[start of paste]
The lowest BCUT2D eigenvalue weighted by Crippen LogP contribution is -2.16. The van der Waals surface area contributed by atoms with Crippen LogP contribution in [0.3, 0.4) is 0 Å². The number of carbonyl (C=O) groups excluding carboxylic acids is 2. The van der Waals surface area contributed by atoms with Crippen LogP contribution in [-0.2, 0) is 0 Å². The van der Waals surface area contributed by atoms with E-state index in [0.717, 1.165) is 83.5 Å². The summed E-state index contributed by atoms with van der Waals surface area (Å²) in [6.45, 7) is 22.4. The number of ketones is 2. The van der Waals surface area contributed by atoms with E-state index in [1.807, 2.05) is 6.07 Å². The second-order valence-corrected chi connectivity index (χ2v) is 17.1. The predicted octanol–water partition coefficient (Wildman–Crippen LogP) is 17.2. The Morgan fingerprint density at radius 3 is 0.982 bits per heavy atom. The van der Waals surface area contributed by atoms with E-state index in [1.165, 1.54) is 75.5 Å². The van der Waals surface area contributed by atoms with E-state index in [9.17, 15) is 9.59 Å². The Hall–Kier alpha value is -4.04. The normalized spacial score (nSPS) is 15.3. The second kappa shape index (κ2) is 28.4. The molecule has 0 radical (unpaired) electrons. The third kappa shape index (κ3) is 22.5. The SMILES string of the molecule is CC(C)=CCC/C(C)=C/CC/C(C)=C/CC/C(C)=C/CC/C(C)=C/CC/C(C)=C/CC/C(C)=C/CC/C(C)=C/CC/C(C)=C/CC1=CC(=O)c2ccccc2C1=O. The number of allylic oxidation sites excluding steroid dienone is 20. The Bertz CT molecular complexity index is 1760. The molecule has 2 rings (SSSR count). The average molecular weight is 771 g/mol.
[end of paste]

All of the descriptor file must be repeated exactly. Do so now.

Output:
The lowest BCUT2D eigenvalue weighted by Crippen LogP contribution is -2.16. The van der Waals surface area contributed by atoms with Crippen LogP contribution in [0.3, 0.4) is 0 Å². The number of carbonyl (C=O) groups excluding carboxylic acids is 2. The van der Waals surface area contributed by atoms with Crippen LogP contribution in [-0.2, 0) is 0 Å². The van der Waals surface area contributed by atoms with E-state index in [0.717, 1.165) is 83.5 Å². The summed E-state index contributed by atoms with van der Waals surface area (Å²) in [6.45, 7) is 22.4. The number of ketones is 2. The van der Waals surface area contributed by atoms with E-state index in [1.807, 2.05) is 6.07 Å². The second-order valence-corrected chi connectivity index (χ2v) is 17.1. The predicted octanol–water partition coefficient (Wildman–Crippen LogP) is 17.2. The Morgan fingerprint density at radius 3 is 0.982 bits per heavy atom. The van der Waals surface area contributed by atoms with E-state index in [1.165, 1.54) is 75.5 Å². The van der Waals surface area contributed by atoms with E-state index in [9.17, 15) is 9.59 Å². The Hall–Kier alpha value is -4.04. The normalized spacial score (nSPS) is 15.3. The second kappa shape index (κ2) is 28.4. The molecule has 0 radical (unpaired) electrons. The third kappa shape index (κ3) is 22.5. The SMILES string of the molecule is CC(C)=CCC/C(C)=C/CC/C(C)=C/CC/C(C)=C/CC/C(C)=C/CC/C(C)=C/CC/C(C)=C/CC/C(C)=C/CC/C(C)=C/CC1=CC(=O)c2ccccc2C1=O. The number of allylic oxidation sites excluding steroid dienone is 20. The Bertz CT molecular complexity index is 1760. The molecule has 2 rings (SSSR count). The average molecular weight is 771 g/mol.